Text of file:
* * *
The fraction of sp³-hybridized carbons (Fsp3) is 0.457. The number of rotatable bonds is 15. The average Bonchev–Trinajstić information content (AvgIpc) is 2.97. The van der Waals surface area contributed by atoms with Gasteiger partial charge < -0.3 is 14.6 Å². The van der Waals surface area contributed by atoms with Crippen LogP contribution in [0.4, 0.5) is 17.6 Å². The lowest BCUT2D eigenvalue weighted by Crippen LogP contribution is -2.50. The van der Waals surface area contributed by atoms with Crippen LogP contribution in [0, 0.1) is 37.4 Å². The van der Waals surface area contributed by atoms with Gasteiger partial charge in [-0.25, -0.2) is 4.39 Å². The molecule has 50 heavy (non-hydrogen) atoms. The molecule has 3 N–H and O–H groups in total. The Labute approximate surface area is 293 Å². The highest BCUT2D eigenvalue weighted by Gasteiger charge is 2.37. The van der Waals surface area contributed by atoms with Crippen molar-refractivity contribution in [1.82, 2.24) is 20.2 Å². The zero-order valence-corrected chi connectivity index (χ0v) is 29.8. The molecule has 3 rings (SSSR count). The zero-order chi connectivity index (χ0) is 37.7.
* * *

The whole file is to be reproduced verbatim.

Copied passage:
The fraction of sp³-hybridized carbons (Fsp3) is 0.457. The number of rotatable bonds is 15. The average Bonchev–Trinajstić information content (AvgIpc) is 2.97. The van der Waals surface area contributed by atoms with Gasteiger partial charge < -0.3 is 14.6 Å². The van der Waals surface area contributed by atoms with Crippen LogP contribution in [0.4, 0.5) is 17.6 Å². The lowest BCUT2D eigenvalue weighted by Crippen LogP contribution is -2.50. The van der Waals surface area contributed by atoms with Crippen LogP contribution in [0, 0.1) is 37.4 Å². The van der Waals surface area contributed by atoms with Gasteiger partial charge in [-0.25, -0.2) is 4.39 Å². The molecule has 50 heavy (non-hydrogen) atoms. The molecule has 3 N–H and O–H groups in total. The Labute approximate surface area is 293 Å². The highest BCUT2D eigenvalue weighted by Gasteiger charge is 2.37. The van der Waals surface area contributed by atoms with Crippen molar-refractivity contribution in [1.82, 2.24) is 20.2 Å². The zero-order valence-corrected chi connectivity index (χ0v) is 29.8. The molecule has 3 rings (SSSR count). The zero-order chi connectivity index (χ0) is 37.7.